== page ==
|1919 Jonquil||The Grove High
Class of 1919
HISTORY OF THE SENIOR CLASS
|THE history of our class, proper, goes thru
all four years at Grove. A mere tabula-
tion of the happenings: the joy and the laughter, the dew of tears that our Senior
year held, could not begin to tell of our class. We have been a united body
from the first year. One unusual thing is that we have never had a "fuss" or serious
We members of the present class have often laughed at the memories of our first years.
We came to Grove in all stages of slimness, thinness, skinniness, plumpness, fatness, shortness,
longness, "bobbed" hair, curled hair, braided, straight; and in every kind of garment your
fancy can picture. And the first two weeks we played "frog-in-the-middle!" The general
disdain of the Seniors, the careless curiosity of the Juniors, and the ceaseless "showing-off"
of the Sophomores did not take away a bit of our "spunk," but we realized that something
was wrong! The boys proved their prowess in the contests of paper wads, and were rapidly
becoming men of the world by surreptitiously "cutting" chapel, once in a great while. Oh,
delicious dissipation! The girls usually had the lawful amount of clothes on; the boys dis-
carded'as much, usually, as they were able, under the stern censorship of the maternal eye.
The first days at classes were vast fun for the others. A body of Freshmen would assemble
by a door; and, headed by an adventurous member, would stand in parley; then pass hurriedly
to the next room, the gait of the party being a bad cross between an ambling trot and the
Scout pacefifty steps walking and fifty steps running. Their uneasiness would grow when
they were continuously turned away from the wrong doors. Several minutes after the class-
bell had wrung, they would charge into the right class room at a mad gallop. The teacher,
taking into consideration our tender years, was generally merciful. To be elected to office
in class meeting was a fearsome honor. Yet, this was where our class organization started.
We waded into the uncertain depths of social waters. Our intentions were good, anyway,
in that matter.
The Sophomore year was marked by little change. Some of the girls put up their hair,
and began to see a dim and faraway promise of manly beauty in masculine snub noses and
freckles. The boys began to wash their necks and ears without being told to.
PAGE 2 _____________
The most interesting year of our school term came when we were Juniors, when we had
our "Odd" and "Even" wrangles. Our Junior class and the Freshman class were the Odds;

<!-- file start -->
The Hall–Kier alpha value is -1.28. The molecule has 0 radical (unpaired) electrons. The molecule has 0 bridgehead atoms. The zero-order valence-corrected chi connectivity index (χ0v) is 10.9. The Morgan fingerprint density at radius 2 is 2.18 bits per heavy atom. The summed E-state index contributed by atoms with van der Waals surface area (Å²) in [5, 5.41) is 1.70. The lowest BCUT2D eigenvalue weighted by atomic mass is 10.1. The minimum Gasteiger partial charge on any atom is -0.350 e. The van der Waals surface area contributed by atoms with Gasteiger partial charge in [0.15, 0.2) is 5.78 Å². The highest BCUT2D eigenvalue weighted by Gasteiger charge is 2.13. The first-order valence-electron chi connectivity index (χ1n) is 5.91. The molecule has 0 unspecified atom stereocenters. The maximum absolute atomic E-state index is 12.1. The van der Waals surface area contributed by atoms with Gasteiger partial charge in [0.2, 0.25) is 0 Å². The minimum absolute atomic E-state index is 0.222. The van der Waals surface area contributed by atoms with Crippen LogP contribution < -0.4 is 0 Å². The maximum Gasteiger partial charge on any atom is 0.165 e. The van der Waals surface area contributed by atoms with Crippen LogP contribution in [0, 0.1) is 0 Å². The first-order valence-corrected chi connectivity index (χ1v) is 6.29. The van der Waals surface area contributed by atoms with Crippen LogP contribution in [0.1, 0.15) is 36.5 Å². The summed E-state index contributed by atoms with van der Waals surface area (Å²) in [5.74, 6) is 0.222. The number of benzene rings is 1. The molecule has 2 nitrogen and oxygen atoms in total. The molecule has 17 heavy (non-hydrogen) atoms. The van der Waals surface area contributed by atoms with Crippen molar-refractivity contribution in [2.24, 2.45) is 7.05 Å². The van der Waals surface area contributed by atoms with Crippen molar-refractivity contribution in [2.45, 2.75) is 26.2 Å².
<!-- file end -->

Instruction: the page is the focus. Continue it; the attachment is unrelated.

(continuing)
the other two classes were the Evens. Valiantly we strove, with our dear Odd yells and songs.
Our allies, the Freshmen, were "bricks!" We mean nothing sacreligious, but we honestly
believe that when Gabriel sounds his celestial trumpet, if he'll just play a few measures of our
Odd song to the tune of "Old Time Religion," the '19 class will rise in a body and sing the
Evens down! The Evens were worthy antagonists. They fought back as hard as they
could. The funerals we had, burying the Spirit of the Evens! And the Resurrection they
had! It was a perfectly nice resurrection, only the "ghost" that was hidden behind the
tombstone got so hot sitting against the radiator that she had to come out before her time!
The pale GREEN AND GOLD on the lights up Grove Boulevard tell of the frantic and unsuc-
cessful efforts of the Evens to "down" the GREEN AND GOLD. The climax came when the
GREEN AND GOLD floated from the topmost spire of Grove - one of the highest points of
West Tennessee. Our little pals, the Freshmen, were not forgotten - their scarlet and black
hung a little lower down. One of the features of that Junior year was the girls' basketball
team of our class. Many a disagreement of the Odds and Evens was carried to the basketball
court, and settled there - to the utter discomfiture of our rivals.
The last year, and, everything considered, the best year, was the present senior year.
We were as nearly perfect in organization as was possible for a class to be. The "Senior"
feeling we so eagerly expected to experience came only after hard and earnest effort. Our
class meetings, for the transaction of business, were of almost daily occurrence. One of the
most serious questions of our Senior year was that of the Student s Council.
Our class has been one of democratic composition as well as one of democratic tendencies.
Very few of our members have not been with us the full four years, but they are true followers
of the GREEN AND GOLD.
Our "good-byes" are said to Grove, and each other, and we close this book with sincere
pledges of our love for our dear '19 class and the GREEN AND GOLD, until our class reunion
in five years from now, at Grove.
GROVE SCHOOL AND THE CAMPUS
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